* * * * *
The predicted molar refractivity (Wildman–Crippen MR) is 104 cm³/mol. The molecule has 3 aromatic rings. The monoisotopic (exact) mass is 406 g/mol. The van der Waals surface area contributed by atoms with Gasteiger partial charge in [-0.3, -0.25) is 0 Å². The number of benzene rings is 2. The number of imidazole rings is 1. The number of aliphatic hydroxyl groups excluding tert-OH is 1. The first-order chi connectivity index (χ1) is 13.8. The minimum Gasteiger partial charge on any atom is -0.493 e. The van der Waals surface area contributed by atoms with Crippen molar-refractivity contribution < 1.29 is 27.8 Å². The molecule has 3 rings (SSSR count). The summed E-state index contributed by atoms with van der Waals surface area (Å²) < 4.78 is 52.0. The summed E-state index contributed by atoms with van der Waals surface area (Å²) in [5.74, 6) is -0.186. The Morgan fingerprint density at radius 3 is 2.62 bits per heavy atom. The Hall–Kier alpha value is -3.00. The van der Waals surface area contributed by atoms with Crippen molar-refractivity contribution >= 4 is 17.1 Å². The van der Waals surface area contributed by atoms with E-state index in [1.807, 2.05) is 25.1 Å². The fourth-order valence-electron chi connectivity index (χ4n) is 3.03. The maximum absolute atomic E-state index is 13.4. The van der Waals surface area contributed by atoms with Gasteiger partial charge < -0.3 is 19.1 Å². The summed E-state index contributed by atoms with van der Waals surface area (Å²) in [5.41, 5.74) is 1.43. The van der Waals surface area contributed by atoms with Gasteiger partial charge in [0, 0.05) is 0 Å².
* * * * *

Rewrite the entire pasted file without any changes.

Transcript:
The predicted molar refractivity (Wildman–Crippen MR) is 104 cm³/mol. The molecule has 3 aromatic rings. The monoisotopic (exact) mass is 406 g/mol. The van der Waals surface area contributed by atoms with Gasteiger partial charge in [-0.3, -0.25) is 0 Å². The number of benzene rings is 2. The number of imidazole rings is 1. The number of aliphatic hydroxyl groups excluding tert-OH is 1. The first-order chi connectivity index (χ1) is 13.8. The minimum Gasteiger partial charge on any atom is -0.493 e. The van der Waals surface area contributed by atoms with Crippen molar-refractivity contribution < 1.29 is 27.8 Å². The molecule has 3 rings (SSSR count). The summed E-state index contributed by atoms with van der Waals surface area (Å²) < 4.78 is 52.0. The summed E-state index contributed by atoms with van der Waals surface area (Å²) in [5.74, 6) is -0.186. The Morgan fingerprint density at radius 3 is 2.62 bits per heavy atom. The Hall–Kier alpha value is -3.00. The van der Waals surface area contributed by atoms with Crippen molar-refractivity contribution >= 4 is 17.1 Å². The van der Waals surface area contributed by atoms with E-state index in [1.807, 2.05) is 25.1 Å². The fourth-order valence-electron chi connectivity index (χ4n) is 3.03. The maximum absolute atomic E-state index is 13.4. The van der Waals surface area contributed by atoms with Gasteiger partial charge < -0.3 is 19.1 Å². The summed E-state index contributed by atoms with van der Waals surface area (Å²) in [5.41, 5.74) is 1.43. The van der Waals surface area contributed by atoms with Gasteiger partial charge in [0, 0.05) is 0 Å².